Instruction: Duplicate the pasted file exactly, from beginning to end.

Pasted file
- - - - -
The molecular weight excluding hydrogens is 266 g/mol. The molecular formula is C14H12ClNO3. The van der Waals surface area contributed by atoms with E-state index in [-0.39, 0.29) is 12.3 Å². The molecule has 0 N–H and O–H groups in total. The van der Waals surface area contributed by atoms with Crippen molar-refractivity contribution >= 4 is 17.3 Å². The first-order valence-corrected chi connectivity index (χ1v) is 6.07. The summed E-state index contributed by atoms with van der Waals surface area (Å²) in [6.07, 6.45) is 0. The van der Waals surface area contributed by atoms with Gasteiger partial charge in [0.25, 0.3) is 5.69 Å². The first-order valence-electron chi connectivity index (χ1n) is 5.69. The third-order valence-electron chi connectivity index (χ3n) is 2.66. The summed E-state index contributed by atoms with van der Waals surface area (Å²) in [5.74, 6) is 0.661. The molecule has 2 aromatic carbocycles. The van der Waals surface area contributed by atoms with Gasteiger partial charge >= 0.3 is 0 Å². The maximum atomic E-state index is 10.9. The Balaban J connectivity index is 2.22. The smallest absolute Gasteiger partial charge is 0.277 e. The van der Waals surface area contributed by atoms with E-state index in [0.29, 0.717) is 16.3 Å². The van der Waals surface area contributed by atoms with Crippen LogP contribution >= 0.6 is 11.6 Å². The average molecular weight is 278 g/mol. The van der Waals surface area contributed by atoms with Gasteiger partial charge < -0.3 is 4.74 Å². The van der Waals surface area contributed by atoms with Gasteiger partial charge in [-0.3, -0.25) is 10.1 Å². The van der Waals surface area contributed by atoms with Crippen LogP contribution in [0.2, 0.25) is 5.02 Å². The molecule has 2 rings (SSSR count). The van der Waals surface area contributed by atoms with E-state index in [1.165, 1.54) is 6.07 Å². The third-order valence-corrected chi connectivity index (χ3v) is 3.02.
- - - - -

The molecular weight excluding hydrogens is 266 g/mol. The molecular formula is C14H12ClNO3. The van der Waals surface area contributed by atoms with E-state index in [-0.39, 0.29) is 12.3 Å². The molecule has 0 N–H and O–H groups in total. The van der Waals surface area contributed by atoms with Crippen molar-refractivity contribution >= 4 is 17.3 Å². The first-order valence-corrected chi connectivity index (χ1v) is 6.07. The summed E-state index contributed by atoms with van der Waals surface area (Å²) in [6.07, 6.45) is 0. The van der Waals surface area contributed by atoms with Gasteiger partial charge in [0.25, 0.3) is 5.69 Å². The first-order valence-electron chi connectivity index (χ1n) is 5.69. The third-order valence-electron chi connectivity index (χ3n) is 2.66. The summed E-state index contributed by atoms with van der Waals surface area (Å²) in [5.74, 6) is 0.661. The molecule has 2 aromatic carbocycles. The van der Waals surface area contributed by atoms with Gasteiger partial charge >= 0.3 is 0 Å². The maximum atomic E-state index is 10.9. The Balaban J connectivity index is 2.22. The smallest absolute Gasteiger partial charge is 0.277 e. The van der Waals surface area contributed by atoms with E-state index in [0.29, 0.717) is 16.3 Å². The van der Waals surface area contributed by atoms with Crippen LogP contribution >= 0.6 is 11.6 Å². The average molecular weight is 278 g/mol. The van der Waals surface area contributed by atoms with Gasteiger partial charge < -0.3 is 4.74 Å². The van der Waals surface area contributed by atoms with Gasteiger partial charge in [-0.3, -0.25) is 10.1 Å². The van der Waals surface area contributed by atoms with Crippen LogP contribution in [0.2, 0.25) is 5.02 Å². The molecule has 2 rings (SSSR count). The van der Waals surface area contributed by atoms with E-state index in [1.165, 1.54) is 6.07 Å². The third-order valence-corrected chi connectivity index (χ3v) is 3.02.